“While the NCW report of the visit is still pending, a stray remark made by NCW member Shamina Shafiq, that Ms. Sori needed psychological counselling seems to have provided the Chhattisgarh government the pretext to carry out a full-fledged psychiatric evaluation on her, with the potential of declaring her mentally unsound,” the organisations said in a joint statement. Annie Raja, general secretary of National Federation of Indian Women, who was also part of the NCW team visiting the jail, pointed out that Ms. Shafiq’s remark was not an opinion shared by the entire team and hence, does not have the legitimacy of a formal observation. Hence, in a letter to Chhattisgarh Chief Minister Raman Singh, the organisations demanded quashing of further proceedings in “psychiatric evaluation” and initiate steps to redress Ms. Sori’s genuine grievances of “sexual torture and ill-treatment.”

Another statement issued by the NHRC a day after the statement made by the women’s organisation, however, gave a clean chit to the Chhattisgarh government. The NHRC sent a two-member team to Jagdalpur jail on April 10 to “meet her to know her condition.”

“Ms. Sori informed the team that she has been treated better since the NHRC’s last visit,” the statement said. The Commission expressed “hope that the jail authorities would continue to give proper treatment to Ms. Sori.” A.G. Balakrishnan, chief of the Commission Justice, read out the statement here.

While the NHRC’s maiden ‘full commission’ in Chhattisgarh ended in a damp squib on Friday, the Commission took up certain matters and asked the government for a follow-up report. For example, in the case of 7,000 allegedly fake hysterectomies under the Centre’s insurance scheme Rashtriya Sam Vikas Yojana (RSVY), the Commission has asked the State government for a detailed report within a month. Hysterectomies, or removal of the uterus, have been carried out in 169 hospitals in Chhattisgarh to claim money under RSVY, according to the Commission’s press statement.

In two cases of fake encounters, mentioned in the press statement, the Commission recommended a compensation of Rs. 5 lakh to the next of kin of the deceased. Those killed in separate police encounters are Kunjami Joga of Kurtrem village of Dantewada and a Naxalite named Ramesh Barumana for “violation of human rights”. Compensation has also been recommended in cases of custodial killing of 25-year-old trial prisoner Kunjami Kosa and Santosh Dahriya. The State government “gracefully agreed” to pay compensation in all the cases, said the statement.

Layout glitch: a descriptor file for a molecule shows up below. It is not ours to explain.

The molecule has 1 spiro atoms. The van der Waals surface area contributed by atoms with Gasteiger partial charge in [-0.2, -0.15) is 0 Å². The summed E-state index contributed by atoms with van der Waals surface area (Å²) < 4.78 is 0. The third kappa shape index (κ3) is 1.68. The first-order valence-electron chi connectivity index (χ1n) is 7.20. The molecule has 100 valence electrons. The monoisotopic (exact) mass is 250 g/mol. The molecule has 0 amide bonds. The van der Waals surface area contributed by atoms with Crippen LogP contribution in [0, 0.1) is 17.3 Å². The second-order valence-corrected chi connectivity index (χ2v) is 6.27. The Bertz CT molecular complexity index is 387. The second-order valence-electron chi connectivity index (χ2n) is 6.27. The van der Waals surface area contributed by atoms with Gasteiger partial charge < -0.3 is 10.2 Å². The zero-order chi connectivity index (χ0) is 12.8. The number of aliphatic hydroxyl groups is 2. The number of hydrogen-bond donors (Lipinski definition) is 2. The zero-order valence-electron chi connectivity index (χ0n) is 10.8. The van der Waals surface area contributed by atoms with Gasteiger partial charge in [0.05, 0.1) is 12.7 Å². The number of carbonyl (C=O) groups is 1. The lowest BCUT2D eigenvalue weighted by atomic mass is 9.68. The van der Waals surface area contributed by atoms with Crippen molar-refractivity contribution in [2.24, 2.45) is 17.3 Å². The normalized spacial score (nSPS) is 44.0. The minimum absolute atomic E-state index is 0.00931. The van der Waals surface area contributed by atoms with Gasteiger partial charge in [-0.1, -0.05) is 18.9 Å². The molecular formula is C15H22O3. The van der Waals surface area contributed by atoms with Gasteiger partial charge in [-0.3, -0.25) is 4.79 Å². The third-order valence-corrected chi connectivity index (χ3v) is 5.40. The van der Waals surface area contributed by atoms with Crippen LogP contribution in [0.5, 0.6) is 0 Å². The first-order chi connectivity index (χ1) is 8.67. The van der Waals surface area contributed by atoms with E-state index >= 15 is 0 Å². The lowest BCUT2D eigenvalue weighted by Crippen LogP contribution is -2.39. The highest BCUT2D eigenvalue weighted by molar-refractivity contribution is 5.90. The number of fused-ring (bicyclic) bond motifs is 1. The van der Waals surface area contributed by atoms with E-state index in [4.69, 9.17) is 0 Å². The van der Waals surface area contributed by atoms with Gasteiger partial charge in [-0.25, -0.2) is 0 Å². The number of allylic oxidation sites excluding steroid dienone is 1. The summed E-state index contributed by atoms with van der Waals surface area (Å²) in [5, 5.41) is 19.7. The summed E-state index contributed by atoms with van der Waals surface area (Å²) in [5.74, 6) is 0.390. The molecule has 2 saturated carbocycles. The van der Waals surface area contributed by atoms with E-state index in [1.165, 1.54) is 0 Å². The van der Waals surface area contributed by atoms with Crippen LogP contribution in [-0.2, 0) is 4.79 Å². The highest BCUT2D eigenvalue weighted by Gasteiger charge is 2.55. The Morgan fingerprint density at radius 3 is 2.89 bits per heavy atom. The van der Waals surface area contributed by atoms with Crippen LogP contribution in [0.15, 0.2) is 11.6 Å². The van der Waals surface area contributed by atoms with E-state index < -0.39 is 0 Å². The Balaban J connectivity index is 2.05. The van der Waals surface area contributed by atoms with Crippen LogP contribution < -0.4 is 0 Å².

• NHRC had sent a two-member team to Jagdalpur jail to know Sori’s condition
  • ‘Sori informed that she has been treated better since the NHRC’s last visit

    SONISORICOLLAGE

There is no “clean chit” to the Chhattisgarh government.

On 28 July 2012, Soni Sori wrote a letter to the Supreme Court Judge saying that she is being subjected to humiliating treatment inside the Raipur jail:

“Your Honour, at this time, I am in great mental turmoil and suffering.
1. I am being made to sit naked on the ground.
2. I am suffering from hunger
3. Each part of my body is touched as I am searched.
I am being labelled as a “traitor” and “naxalite” and tortured. My clothes, soap, detergent have all been confiscated and all kinds of accusations are heaped upon me. All my belongings are searched after I am taken for a hearing.”

This formed the basis of an NHRC complaint, and it was to investigate this complaint that the NHRC visited Soni Sori in the Raipur Central Jail on 19 Nov 2012.  The visiting NHRC team confirmed that Soni Sori was being mistreated inside the jail.  The NHRC’s summary page says:

“The report of the Commission’s team shows that there are grounds to believe that Soni Sori has on several occasions beensingled out for harsh and humiliating ill-treatment. Even as a prisoner, she has a right to personal dignity and the right not to be subjected to physical or psychological abuse. It appears that these rights have sometimes been violated. The Commission expects the Government of Chhattisgarh to ensure that the traumatic ordeals and the odious practices to which Soni Sori has been subjected more than once are immediately stopped and do not recur.”

 

The visiting NHRC team reportedly reprimanded the Raipur jail staff, following which Soni has reported, that these daily harassments stopped.